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PhotoCred: Sherdog/Bellator

Bellator 261 provides familiarity for Liz Carmouche while reversing roles

Liz Carmouche had her name instantly thrown into the title contenders hat upon her late 2019 arrival in Bellator.

However, the former two-time UFC belt challenger has been prompted to truly earn her way to the top. Bellator 262 on July 16 features newly crowned unbeaten champion Juliana Velasquez defending against former Bellator Kickboxing titleholder, “Miss Dynamite” Denise Kielholtz.

“I was a little surprised when I saw she was booked in July,” Carmouche told MyMMANews regarding Velasquez. “This [next fight] was a last-minute phone call and I had seen that come out not too shortly after that. I was like, ‘Ah, man. How is she fighting somebody else and not me? That’s funny…’ But like I said when I came into Bellator, I absolutely worked for my ranks and I in no way think I deserved to get into title contention immediately off the boat. If I have to clean out the division to get there, that’s fine by me. I’ll clean them out, get my paydays, get my time in, more reps into that cage in preparation to fight.”

The now-37-year old Carmouche has fought for a full decade against multiple generations of fighters.

To perfectly display that, you’d have to look no further than “Girlrilla’s” last as well as next fight. Carmouche welcomed Invicta FC champion and MMA pioneer, Vanessa Porto, to the promotion at Bellator 256 in April.

As one of the more seasoned competitors competing among the 125-pound ranks these days, Carmouche found herself beat in the experience category against the Brazilian. Ultimately, it didn’t matter as she still came out with her hand raised via unanimous judges’ call.

“It really did [feel like a title fight before the title fight],” Carmouche said. “Being that she had more experience, this will be my 21st fight, she had 30 fights on me. So it certainly was somebody that had, ‘Okay, this feels like I’m fighting for the belt but I’m not actually fighting the champion.’ And coming from a different organization, it doesn’t take away from her championship ability. So for me, it was honestly a good prep in anticipation of this fight being in contention for the next belt.”

PhotoCred: Sherdog/Bellator

The Lafayette, Louisiana native in Liz Carmouche started her career off relatively fast with no amateur fights. Three pro wins later and she’d find herself as a player in the 135-pound Strikeforce talent pool.

Competing for the title against the legendary Marloes Coenen in just her seventh fight, Carmouche came up short before helping kickstart Invicta FC. Two fights and two wins on each of the first two shows in the promotion’s history led Carmouche to what was arguably the biggest moment for women in MMA history.

Judo Olympian turned MMA superstar, Ronda Rousey, had taken the world by storm with her stunning finishes that essentially helped encourage Dana White to give the women their shot on the biggest platform. It takes two to tango, and Carmouche got the invitation of a lifetime.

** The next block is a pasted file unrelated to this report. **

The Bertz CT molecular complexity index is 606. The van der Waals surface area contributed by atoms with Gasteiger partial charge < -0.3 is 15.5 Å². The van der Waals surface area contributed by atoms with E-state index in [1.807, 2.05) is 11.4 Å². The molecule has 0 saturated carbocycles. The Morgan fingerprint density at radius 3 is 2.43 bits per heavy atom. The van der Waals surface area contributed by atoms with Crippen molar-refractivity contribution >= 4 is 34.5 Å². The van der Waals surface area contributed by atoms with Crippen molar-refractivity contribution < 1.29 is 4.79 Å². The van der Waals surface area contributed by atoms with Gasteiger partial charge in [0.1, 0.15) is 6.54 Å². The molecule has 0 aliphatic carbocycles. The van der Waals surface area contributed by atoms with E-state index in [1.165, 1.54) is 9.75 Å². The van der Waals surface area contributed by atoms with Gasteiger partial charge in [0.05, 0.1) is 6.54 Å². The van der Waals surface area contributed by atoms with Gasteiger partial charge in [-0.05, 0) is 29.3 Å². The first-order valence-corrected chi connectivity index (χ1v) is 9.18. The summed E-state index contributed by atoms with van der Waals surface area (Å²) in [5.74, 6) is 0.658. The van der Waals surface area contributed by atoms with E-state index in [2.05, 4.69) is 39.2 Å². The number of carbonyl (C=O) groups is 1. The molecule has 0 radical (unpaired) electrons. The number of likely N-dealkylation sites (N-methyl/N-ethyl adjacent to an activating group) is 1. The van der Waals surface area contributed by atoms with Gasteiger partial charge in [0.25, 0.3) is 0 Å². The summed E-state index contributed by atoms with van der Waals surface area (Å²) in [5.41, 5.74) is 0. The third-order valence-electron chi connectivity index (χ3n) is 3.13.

Eight years later and Carmouche comes full circle in many ways but with roles reversed. She’s back on Showtime in Bellator like Strikeforce was starting out, and now she’s taking on yet another undefeated Judoka looking to make some history.

At Bellator 261 this Friday night, Liz Carmouche offers up the biggest challenge of Japan’s 10-0-1 Kana Watanabe’s career as they battle in a flyweight co-main event. A title shot appears undeniable for the winner as it’s a clash of No. 2 vs. No. 3 ranked contenders in the division.

Kana Watanabe may bend but won’t break in pivotal Bellator 261 matchup with Liz Carmouche

“It’s a fun one for me,” Carmouche said of her upcoming bout. “When you have someone that’s an expert in their field, that’s always a lot more fun to challenge because I want to see where I pair up against somebody who’s great at something specifically. Whether I can defeat them at their best or just match them side by side, I always like to see, ‘Okay, well this person was a 10-year Muay Thai fighter. Cool, then I want to see how I do with stand up.’ So it’s fun to be like okay, this is going to be a challenge from those respects.”

If Carmouche sees one clear advantage, she believes it’s largely in her striking. Additionally, since her historic encounter with Rousey, she’s gone out of her way to get some one-on-one time with the Olympic bronze medalist’s former coach, Justin Flores.

At this stage, there just isn’t much that Liz Carmouche hasn’t seen in the sport of MMA.

“Then also to have the opportunity to give [Watanabe] her first loss is, of course, always a satisfying feeling,” Carmouche said. “But I try and study the top 10 in every organization I’m in, every weight class I’m in, so I understand potentially at any point who I could be facing. It doesn’t really come as a surprise. So I had already been studying tape on her in anticipation that, ‘Oh, this is a matchup that could happen down the road.’ I was like, ‘Okay, cool. We’ve studied her, we know exactly about her. Liz is ready, I can take this on four week’s notice because I already know what to expect and we’ve already put together a gameplan for this particular opponent.”

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